Written By ESR News Blog Editor Thomas Ahearn
On January 22, 2018, the Supreme Court of the United States denied a petition for a writ of certiorari that sought a review of the Court’s ruling on May 16, 2016, in the case of Spokeo, Inc. v. Robins that found a mere “technical” violation of a federal statute such as the Fair Credit Reporting Act (FCRA) does not constitute a “concrete injury” or “injury-in-fact” as required under Article III of the U.S. Constitution.
In July 2010, a man named Thomas Robins filed a class action lawsuit against Spokeo – an online “people search engine” that compiles and sells public data about individuals – claiming violations of the FCRA after Spokeo compiled a consumer report about him that contained inaccurate information about his age, education, marital status, and employment. The FCRA regulates the accuracy of information contained in consumer reports.
The petition filed by Spokeo follows an August 15, 2017 ruling by the Ninth U.S. Circuit Appeals Court on remand from the Supreme Court that the claim by Robins that Spokeo violated the FCRA by providing inaccurate information about him had sufficient concrete injury to meet the Article III standing: “Ensuring the accuracy of this sort of information thus seems directly and substantially related to FCRA’s goals.”
The Supreme Court’s denial of a review of its ruling in the Spokeo case adds to the confusion in courts over what constitutes concrete harm under Article III. The fact that employers continue to be targeted in lawsuits for technical violations of the FCRA even after the Spokeo ruling is one of the “ESR Top Ten Background Check Trends” for 2018 selected by global background check firm Employment Screening Resources® (ESR).
Since the Supreme Court ruling in the Spokeo case, many class action lawsuits filed against employers involving alleged violations of the FCRA have had varying degrees of success in the courts. In November 2017, ESR News reported that Avis agreed to pay $2.7 million to settle a lawsuit claiming the car rental company violated the FCRA when conducting background checks on job applicants for employment purposes.
However, in October 2017, ESR News reported that a California federal judge granted a Motion to Dismiss in a proposed class action lawsuit against Home Depot that claimed the retailer violated the federal FCRA for failing to make proper disclosures, explaining the lawsuit failed to demonstrate actual harm and did not allege a “concrete” injury as required under the U.S. Supreme Court ruling in Spokeo.
In August 2017 – the same month the Ninth Ciruit Appeals Court ruled the FCRA Lawsuit against Spokeo had sufficient concrete injury to meet Article III standing – ESR News reported that the U.S. Court of Appeals for the Seventh Circuit held that a plaintiff who filed an FCRA class action lawsuit “has not alleged facts demonstrating a real, concrete appreciable risk of harm” and “lacks Article III standing.”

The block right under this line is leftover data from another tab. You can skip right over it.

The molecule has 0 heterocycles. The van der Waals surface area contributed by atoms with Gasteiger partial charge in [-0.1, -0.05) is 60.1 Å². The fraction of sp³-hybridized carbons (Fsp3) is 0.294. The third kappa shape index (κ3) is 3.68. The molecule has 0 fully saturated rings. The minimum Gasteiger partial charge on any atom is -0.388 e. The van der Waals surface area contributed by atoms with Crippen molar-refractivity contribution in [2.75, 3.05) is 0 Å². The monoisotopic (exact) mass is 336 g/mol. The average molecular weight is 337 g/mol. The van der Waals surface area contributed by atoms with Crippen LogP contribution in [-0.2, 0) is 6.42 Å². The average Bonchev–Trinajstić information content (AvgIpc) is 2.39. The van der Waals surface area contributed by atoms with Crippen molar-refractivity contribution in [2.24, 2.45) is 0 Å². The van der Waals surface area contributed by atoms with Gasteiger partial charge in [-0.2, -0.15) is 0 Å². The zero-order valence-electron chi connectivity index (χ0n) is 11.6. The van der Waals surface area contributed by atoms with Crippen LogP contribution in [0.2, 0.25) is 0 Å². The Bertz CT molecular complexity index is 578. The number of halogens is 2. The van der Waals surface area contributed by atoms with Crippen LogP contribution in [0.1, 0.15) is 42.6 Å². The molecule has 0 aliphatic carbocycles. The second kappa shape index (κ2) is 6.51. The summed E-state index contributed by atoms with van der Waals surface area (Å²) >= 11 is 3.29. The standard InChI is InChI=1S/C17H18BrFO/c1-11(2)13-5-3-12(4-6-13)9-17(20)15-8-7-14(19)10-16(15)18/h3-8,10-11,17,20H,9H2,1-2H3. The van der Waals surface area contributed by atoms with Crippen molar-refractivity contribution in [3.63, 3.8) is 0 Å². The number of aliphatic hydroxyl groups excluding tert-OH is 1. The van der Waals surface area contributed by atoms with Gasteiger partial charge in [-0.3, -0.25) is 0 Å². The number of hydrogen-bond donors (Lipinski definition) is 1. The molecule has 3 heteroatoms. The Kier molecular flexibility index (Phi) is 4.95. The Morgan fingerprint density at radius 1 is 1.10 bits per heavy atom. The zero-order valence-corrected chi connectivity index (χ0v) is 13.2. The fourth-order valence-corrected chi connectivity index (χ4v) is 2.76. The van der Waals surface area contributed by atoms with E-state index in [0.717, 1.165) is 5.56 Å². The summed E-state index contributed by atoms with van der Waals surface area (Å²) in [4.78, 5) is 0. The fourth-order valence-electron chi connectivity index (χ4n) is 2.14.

Also in August 2017, ESR News reported that a company operating a network of couriers agreed to pay a $2.5 million to settle a class action lawsuit for alleged violations of the FCRA. In June 2017, ESR News reported a Judge in the Northern District of Texas dismissed a FCRA class action lawsuit, holding the plaintiff lacked Article III standing: “A ‘concrete’ injury must be ‘de facto’; that is, it must actually exist.”
Passed by Congress in 1970, the FCRA 15 U.S.C. § 1681 promotes the accuracy, fairness, and privacy of consumer information contained in the files of consumer reporting agencies (CRAs), protects consumers from the willful and/or negligent inclusion of inaccurate information in their credit reports, and regulates the collection, dissemination, and use of consumer information, including consumer credit information.
ESR Whitepaper on Ways Employers are Sued Under FCRA
In response to the rising trend of class action lawsuits filed for alleged violations of FCRA – and to help employers deal with the current state of confusion surrounding these lawsuits – Employment Screening Resources® (ESR) offers a complimentary whitepaper written by ESR founder and CEO Attorney Lester Rosen entitled “Common Ways Prospective or Current Employees Sue Employers Under the FCRA.”
Rosen – author of “The Safe Hiring Manual” and noted background checks expert – explains how, more often than not, employers are sued for violating FCRA 101 – simple rules and procedures that are clearly set out in the law. The complimentary whitepaper is available at: www.esrcheck.com/Tools-Resources/Whitepaper-Library/Ways-Employees-Sue-Employers-Under-FCRA/.
NOTE: Employment Screening Resources® (ESR) does not provide or offer legal services or legal advice of any kind or nature. Any information on this website is for educational purposes only.
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